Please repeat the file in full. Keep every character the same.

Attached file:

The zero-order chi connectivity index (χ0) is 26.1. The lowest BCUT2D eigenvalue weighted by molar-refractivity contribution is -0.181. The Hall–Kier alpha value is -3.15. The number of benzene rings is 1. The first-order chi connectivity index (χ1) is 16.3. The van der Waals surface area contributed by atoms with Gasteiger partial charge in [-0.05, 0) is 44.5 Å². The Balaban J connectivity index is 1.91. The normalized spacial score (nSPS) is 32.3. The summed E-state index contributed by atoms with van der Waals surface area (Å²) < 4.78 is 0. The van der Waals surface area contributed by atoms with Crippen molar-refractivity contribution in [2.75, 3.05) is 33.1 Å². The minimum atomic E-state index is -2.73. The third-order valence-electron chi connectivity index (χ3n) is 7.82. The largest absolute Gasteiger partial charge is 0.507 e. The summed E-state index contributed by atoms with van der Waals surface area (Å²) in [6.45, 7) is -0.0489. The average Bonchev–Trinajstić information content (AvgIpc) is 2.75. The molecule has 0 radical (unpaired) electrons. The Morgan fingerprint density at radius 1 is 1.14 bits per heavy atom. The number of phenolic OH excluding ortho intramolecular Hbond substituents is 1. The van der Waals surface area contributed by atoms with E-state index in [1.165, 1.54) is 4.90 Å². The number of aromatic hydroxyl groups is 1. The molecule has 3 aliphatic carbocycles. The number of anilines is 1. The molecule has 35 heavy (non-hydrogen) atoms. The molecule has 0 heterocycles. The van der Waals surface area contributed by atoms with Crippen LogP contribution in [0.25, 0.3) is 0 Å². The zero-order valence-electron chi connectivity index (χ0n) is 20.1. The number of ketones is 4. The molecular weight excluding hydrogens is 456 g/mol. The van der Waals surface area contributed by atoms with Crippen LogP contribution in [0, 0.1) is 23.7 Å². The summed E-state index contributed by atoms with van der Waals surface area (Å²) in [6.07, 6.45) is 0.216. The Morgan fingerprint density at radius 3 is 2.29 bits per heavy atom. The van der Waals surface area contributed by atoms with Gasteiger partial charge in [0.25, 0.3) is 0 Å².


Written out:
The zero-order chi connectivity index (χ0) is 26.1. The lowest BCUT2D eigenvalue weighted by molar-refractivity contribution is -0.181. The Hall–Kier alpha value is -3.15. The number of benzene rings is 1. The first-order chi connectivity index (χ1) is 16.3. The van der Waals surface area contributed by atoms with Gasteiger partial charge in [-0.05, 0) is 44.5 Å². The Balaban J connectivity index is 1.91. The normalized spacial score (nSPS) is 32.3. The summed E-state index contributed by atoms with van der Waals surface area (Å²) < 4.78 is 0. The van der Waals surface area contributed by atoms with Crippen molar-refractivity contribution in [2.75, 3.05) is 33.1 Å². The minimum atomic E-state index is -2.73. The third-order valence-electron chi connectivity index (χ3n) is 7.82. The largest absolute Gasteiger partial charge is 0.507 e. The summed E-state index contributed by atoms with van der Waals surface area (Å²) in [6.45, 7) is -0.0489. The average Bonchev–Trinajstić information content (AvgIpc) is 2.75. The molecule has 0 radical (unpaired) electrons. The Morgan fingerprint density at radius 1 is 1.14 bits per heavy atom. The number of phenolic OH excluding ortho intramolecular Hbond substituents is 1. The van der Waals surface area contributed by atoms with E-state index in [1.165, 1.54) is 4.90 Å². The number of aromatic hydroxyl groups is 1. The molecule has 3 aliphatic carbocycles. The number of anilines is 1. The molecule has 35 heavy (non-hydrogen) atoms. The molecule has 0 heterocycles. The van der Waals surface area contributed by atoms with Crippen LogP contribution in [0.25, 0.3) is 0 Å². The zero-order valence-electron chi connectivity index (χ0n) is 20.1. The number of ketones is 4. The molecular weight excluding hydrogens is 456 g/mol. The van der Waals surface area contributed by atoms with Crippen LogP contribution in [0, 0.1) is 23.7 Å². The summed E-state index contributed by atoms with van der Waals surface area (Å²) in [6.07, 6.45) is 0.216. The Morgan fingerprint density at radius 3 is 2.29 bits per heavy atom. The van der Waals surface area contributed by atoms with Gasteiger partial charge in [0.25, 0.3) is 0 Å².